I don’t have thousands of products in my portfolio. But I do have an informed opinion on the best practices in product development. When launching a new B2B product (I don’t know a single f#ck about other markets), these three rules should be followed.
- The high density of communications during the development;
- One year for the first release;
- Growth through independent teams.
All other practices should only elaborate and extend these rules.
Now, let’s discuss! 👇
High-density communications 💬
A good communication process is only possible in small cross-functional teams of experienced specialists. I’ll explain.
In the first months of working on a product idea, communication process density is crucial. The ideal situation for the new product development is one developer who is also a domain expert. This person would generate new product innovation ideas and move forward as quickly as possible, plunging into the flow and emerging from there to get some food and sleep.
Unfortunately, such geniuses are not very common (though they exist). The smaller the team working on a product concept, the tighter the communication—the more the team can replace one such genius. Discussions of important issues—crucial for the new product development process—happen spontaneously, and answers are found quickly. Having just a few people is usually enough to start a product. Even when there are ten people in a team, the communication density drops dramatically, making the product development process all muddled. The team splits into several groups with weaker connections between them.
I’d say the maximum number of people in a new product development team is eight.
Then, we need to remove all things that mess up communication. For instance, different time zones get in the way of communicating quickly, so being in the same time zone is better for a new team at the stage of idea generation and validation.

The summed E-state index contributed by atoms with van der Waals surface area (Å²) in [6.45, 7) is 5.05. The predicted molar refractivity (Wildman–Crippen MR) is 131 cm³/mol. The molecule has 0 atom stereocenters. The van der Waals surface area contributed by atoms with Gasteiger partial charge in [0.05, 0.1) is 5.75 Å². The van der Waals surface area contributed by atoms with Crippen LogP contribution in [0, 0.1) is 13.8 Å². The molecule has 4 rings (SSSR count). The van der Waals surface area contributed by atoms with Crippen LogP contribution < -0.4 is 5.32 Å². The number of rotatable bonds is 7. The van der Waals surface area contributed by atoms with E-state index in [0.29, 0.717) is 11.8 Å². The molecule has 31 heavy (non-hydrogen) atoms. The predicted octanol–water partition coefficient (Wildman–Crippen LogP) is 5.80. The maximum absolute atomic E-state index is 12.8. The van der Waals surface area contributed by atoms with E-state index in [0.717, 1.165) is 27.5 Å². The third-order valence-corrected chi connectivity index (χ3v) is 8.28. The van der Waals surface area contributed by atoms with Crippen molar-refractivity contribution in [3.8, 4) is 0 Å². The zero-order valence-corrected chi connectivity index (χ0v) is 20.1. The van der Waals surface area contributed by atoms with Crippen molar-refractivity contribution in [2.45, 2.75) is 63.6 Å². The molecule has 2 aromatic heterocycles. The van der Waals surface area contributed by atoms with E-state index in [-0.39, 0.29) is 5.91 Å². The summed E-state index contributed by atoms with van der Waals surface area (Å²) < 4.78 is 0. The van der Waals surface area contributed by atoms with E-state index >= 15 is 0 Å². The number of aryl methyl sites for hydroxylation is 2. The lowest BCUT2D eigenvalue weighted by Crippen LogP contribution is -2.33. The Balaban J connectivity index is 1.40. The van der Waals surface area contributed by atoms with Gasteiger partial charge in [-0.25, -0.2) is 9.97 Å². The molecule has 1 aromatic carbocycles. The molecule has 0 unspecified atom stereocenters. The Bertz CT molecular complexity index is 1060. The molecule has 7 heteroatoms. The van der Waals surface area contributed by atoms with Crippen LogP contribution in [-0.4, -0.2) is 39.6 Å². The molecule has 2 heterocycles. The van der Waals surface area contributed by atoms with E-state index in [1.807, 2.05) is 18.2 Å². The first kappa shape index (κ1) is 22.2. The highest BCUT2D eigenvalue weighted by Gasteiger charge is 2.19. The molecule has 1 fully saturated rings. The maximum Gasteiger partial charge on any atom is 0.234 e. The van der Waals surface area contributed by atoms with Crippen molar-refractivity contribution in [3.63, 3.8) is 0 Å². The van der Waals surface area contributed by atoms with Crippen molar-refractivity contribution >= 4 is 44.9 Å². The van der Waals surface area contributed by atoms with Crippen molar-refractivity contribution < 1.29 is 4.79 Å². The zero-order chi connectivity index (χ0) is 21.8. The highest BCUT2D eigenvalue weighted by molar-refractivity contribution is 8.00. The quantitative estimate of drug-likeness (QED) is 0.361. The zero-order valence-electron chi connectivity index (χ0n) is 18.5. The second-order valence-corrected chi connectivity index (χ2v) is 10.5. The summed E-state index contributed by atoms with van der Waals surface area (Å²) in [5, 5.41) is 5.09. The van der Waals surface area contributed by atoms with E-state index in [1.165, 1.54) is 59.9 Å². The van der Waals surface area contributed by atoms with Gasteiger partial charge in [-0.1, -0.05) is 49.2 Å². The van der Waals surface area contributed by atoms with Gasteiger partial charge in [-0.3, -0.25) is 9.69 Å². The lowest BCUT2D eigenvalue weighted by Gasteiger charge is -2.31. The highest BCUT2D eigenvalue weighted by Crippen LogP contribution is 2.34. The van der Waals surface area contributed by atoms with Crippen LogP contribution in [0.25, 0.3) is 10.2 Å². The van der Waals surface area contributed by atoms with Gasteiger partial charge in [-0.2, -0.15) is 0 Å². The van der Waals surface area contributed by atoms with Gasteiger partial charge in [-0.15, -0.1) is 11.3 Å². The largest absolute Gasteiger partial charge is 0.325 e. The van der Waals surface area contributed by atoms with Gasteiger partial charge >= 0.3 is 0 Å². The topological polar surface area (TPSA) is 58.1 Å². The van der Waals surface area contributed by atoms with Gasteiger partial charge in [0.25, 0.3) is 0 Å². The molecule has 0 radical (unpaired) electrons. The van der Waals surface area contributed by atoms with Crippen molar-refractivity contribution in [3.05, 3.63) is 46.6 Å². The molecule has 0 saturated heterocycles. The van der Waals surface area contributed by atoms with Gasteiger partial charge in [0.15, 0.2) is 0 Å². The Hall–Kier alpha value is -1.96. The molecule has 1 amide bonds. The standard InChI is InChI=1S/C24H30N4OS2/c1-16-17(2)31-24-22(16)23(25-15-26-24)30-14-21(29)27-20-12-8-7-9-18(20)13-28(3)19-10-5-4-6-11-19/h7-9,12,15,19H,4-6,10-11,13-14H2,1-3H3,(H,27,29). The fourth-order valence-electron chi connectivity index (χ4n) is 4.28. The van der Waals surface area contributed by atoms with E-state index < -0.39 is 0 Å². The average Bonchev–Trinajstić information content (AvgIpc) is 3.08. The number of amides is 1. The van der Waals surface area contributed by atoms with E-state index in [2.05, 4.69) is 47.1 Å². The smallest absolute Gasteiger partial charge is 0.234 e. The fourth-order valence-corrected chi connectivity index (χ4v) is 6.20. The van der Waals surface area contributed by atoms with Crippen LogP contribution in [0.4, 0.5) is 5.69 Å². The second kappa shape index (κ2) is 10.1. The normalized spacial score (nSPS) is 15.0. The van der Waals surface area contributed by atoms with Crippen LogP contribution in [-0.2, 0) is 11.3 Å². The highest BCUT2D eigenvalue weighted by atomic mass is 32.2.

All people should speak at least one common language. Speak it clearly. People should be able to express their thoughts distinctly—that’s a necessity for an NPD process. Otherwise, loads of time will be wasted to simply reach some common understanding of the new product idea.
Obviously, all these people working on a new project are better off sitting in the same room because remote communication is always less dense.
Team composition for new product development process
At the very beginning of the product development process, the team needs one domain expert who understands well what exactly it is you’re all making. You also need a designer to work closely with that domain expert. All other people are developers (or scientists, if your project requires such expertise). No need for QA engineers, marketing experts, or any other types of people now.
Such a team is small, but its size must be compensated by the expertise the developers have for making a sound prototype. It’d be nice if all developers are equally experienced and skilled—otherwise, their communication won’t be quite effective already at the ideation stage.
The more experienced the developers, the better for the final product. At its best, the developers should have from 10 to 20 years of experience. They already understand where you can cut off a corner in a project and where not. They know what the second system syndrome is, how to go about prototyping, and why you can’t trust Fowler blindly.